Q: What camera do you use?
A: I use my phone now more than I used to. I have a midrange-priced Panasonic Lumix camera, which has a lot of features but isn’t terribly fancy and isn’t terribly heavy, which is nice when you are traveling halfway around the world.
Q: You are so good at taking portraits. How do you get candid shots?
A: It’s a combination of things. I try to establish a relationship with my subjects. I find it quite natural and fun, and it is what I do, so I have learned some tricks.
Q: Such as?
A: I carry things with me. I bring things like bubbles or stickers — things to give them. That is a way of establishing a relationship with kids. With adults, it is smiling and pointing at your camera and seeing how they react. Hang around them a little bit. You don’t snap and run. Show them the pictures and be willing to spend a little time doing it. You have to be respectful. The last thing I want to do is have people unhappy. It can be an invasion. The better the rapport you have, the better the picture is going to be.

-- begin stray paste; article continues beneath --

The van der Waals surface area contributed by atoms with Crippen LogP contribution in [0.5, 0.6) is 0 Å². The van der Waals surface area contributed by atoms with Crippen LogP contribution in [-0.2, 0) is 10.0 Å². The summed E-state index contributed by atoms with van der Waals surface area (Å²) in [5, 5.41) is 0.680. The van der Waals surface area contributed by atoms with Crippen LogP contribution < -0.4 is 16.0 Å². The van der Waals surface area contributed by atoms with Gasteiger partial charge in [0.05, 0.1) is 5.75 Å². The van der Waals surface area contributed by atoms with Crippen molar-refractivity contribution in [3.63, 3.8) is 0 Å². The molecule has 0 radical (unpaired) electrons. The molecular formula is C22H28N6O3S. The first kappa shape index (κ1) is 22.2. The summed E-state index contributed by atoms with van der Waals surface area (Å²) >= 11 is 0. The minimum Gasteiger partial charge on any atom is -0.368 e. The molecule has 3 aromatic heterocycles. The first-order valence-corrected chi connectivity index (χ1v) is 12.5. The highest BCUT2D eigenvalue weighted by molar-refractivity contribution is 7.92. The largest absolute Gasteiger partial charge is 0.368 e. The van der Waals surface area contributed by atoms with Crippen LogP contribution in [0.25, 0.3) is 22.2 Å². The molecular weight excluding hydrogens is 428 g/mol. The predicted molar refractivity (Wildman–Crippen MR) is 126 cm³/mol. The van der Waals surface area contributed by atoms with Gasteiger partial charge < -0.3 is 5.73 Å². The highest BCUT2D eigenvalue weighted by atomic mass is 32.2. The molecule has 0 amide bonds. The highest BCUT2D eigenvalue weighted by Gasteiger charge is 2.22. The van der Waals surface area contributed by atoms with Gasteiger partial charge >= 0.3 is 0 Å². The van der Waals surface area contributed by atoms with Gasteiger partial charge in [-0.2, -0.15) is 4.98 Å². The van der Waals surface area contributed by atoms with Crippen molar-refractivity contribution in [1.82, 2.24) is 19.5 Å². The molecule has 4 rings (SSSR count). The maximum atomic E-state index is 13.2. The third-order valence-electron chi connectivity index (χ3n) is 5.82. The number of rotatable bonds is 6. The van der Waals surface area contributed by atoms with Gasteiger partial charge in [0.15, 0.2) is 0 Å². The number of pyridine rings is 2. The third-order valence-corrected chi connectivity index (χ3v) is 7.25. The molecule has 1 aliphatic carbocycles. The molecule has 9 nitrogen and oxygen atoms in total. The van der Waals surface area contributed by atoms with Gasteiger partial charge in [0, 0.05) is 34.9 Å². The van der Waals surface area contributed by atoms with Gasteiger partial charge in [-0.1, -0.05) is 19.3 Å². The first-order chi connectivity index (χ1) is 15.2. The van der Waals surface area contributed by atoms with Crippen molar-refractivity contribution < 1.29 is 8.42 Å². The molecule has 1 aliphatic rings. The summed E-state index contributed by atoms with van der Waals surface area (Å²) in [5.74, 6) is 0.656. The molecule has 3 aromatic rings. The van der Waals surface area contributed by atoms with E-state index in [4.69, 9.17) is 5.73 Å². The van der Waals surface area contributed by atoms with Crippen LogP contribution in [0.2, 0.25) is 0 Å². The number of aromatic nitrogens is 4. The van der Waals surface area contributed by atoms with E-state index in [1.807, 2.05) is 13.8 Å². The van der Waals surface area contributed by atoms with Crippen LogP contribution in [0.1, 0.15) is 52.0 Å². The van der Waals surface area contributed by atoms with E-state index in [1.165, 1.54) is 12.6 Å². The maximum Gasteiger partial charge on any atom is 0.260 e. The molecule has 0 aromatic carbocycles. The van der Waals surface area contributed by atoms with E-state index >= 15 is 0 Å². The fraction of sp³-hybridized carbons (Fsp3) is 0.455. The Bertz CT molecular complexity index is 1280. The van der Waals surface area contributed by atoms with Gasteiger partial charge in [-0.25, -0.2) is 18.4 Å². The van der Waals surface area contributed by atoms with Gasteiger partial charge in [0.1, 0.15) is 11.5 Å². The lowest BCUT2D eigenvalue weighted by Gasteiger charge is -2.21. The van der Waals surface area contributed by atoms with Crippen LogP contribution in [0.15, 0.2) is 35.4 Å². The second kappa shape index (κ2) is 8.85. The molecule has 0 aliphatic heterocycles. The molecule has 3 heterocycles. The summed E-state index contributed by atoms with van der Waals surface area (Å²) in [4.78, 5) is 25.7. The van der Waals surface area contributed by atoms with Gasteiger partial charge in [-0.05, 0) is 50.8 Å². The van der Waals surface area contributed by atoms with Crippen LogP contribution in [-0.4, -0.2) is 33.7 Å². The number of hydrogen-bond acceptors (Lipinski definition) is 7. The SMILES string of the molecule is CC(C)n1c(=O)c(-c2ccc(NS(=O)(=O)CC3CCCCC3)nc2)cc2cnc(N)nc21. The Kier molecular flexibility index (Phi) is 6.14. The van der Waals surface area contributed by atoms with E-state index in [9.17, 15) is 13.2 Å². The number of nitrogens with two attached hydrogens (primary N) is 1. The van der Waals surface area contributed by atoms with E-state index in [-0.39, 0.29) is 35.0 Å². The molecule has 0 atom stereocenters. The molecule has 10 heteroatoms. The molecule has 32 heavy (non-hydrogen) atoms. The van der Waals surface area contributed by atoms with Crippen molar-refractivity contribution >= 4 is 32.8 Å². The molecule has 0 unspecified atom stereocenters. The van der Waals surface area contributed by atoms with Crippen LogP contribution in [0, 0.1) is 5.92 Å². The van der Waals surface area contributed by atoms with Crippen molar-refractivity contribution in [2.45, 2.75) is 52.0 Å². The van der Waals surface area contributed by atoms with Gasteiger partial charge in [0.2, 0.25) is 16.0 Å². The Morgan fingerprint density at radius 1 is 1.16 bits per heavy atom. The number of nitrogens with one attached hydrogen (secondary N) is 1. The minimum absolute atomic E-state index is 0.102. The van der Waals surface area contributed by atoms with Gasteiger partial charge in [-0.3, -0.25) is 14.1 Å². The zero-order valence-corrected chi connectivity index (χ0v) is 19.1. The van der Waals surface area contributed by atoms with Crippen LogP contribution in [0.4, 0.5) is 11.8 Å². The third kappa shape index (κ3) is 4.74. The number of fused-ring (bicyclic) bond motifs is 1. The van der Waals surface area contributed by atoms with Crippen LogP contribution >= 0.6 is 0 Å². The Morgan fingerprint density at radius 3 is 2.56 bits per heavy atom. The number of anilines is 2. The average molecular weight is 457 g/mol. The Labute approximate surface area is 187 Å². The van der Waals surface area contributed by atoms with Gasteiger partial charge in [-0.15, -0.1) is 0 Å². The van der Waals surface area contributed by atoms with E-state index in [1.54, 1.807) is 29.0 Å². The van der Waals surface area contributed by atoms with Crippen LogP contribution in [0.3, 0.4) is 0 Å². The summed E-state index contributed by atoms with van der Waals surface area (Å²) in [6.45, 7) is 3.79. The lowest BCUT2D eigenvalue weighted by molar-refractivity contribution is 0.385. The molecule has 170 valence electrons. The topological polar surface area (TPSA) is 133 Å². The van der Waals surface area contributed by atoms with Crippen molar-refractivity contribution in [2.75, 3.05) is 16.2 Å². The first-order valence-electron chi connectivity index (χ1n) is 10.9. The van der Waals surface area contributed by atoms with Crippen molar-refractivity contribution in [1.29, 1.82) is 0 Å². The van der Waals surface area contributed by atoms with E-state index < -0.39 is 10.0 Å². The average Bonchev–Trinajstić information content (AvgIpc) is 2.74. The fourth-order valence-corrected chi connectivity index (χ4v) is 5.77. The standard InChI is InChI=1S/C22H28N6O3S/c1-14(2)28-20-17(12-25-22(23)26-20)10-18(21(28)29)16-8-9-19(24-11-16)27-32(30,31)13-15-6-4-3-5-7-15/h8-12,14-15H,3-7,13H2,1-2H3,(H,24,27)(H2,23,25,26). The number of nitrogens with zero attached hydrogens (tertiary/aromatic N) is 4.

Q: What tips would you give striving photographers?
A: For me, part of it is finding your strength. I do think people have strengths; you have an eye for color, or landscape, for instance. Also, learn how to look at situations a different way. Angle the camera a different way, and you might be really pleased with your results.
Q: How often do you travel?
A: I travel with my husband (Eric, in photo above) once or twice a year, and I have traveled with a group of women friends for 15 years. I usually take three big trips a year. Travel gives me a whole different perspective on the world. All of a sudden, a place gets on your radar. Once you’ve visited, Mali or Bhutan becomes of enormous interest. Travel expands your compassion for the world.